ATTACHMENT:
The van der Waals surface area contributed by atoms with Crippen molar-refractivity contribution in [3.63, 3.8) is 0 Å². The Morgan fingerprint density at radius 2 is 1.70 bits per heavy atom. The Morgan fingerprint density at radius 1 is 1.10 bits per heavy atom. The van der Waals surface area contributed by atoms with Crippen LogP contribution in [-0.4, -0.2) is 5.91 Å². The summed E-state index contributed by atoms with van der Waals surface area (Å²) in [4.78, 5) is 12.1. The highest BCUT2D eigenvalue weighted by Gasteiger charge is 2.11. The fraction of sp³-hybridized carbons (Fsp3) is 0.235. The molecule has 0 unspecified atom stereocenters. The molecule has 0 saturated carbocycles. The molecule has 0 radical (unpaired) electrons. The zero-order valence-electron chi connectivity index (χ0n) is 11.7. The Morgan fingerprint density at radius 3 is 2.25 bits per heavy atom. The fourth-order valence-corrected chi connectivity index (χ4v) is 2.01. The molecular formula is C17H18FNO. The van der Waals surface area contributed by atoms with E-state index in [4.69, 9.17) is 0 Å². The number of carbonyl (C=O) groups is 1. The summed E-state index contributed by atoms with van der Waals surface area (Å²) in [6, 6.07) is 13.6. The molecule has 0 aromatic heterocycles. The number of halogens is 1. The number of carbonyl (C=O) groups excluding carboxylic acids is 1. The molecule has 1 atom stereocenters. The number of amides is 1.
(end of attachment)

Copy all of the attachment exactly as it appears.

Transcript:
The van der Waals surface area contributed by atoms with Crippen molar-refractivity contribution in [3.63, 3.8) is 0 Å². The Morgan fingerprint density at radius 2 is 1.70 bits per heavy atom. The Morgan fingerprint density at radius 1 is 1.10 bits per heavy atom. The van der Waals surface area contributed by atoms with Crippen LogP contribution in [-0.4, -0.2) is 5.91 Å². The summed E-state index contributed by atoms with van der Waals surface area (Å²) in [4.78, 5) is 12.1. The highest BCUT2D eigenvalue weighted by Gasteiger charge is 2.11. The fraction of sp³-hybridized carbons (Fsp3) is 0.235. The molecule has 0 unspecified atom stereocenters. The molecule has 0 saturated carbocycles. The molecule has 0 radical (unpaired) electrons. The zero-order valence-electron chi connectivity index (χ0n) is 11.7. The Morgan fingerprint density at radius 3 is 2.25 bits per heavy atom. The fourth-order valence-corrected chi connectivity index (χ4v) is 2.01. The molecular formula is C17H18FNO. The van der Waals surface area contributed by atoms with E-state index in [4.69, 9.17) is 0 Å². The number of carbonyl (C=O) groups is 1. The summed E-state index contributed by atoms with van der Waals surface area (Å²) in [6, 6.07) is 13.6. The molecule has 0 aromatic heterocycles. The number of halogens is 1. The number of carbonyl (C=O) groups excluding carboxylic acids is 1. The molecule has 1 atom stereocenters. The number of amides is 1.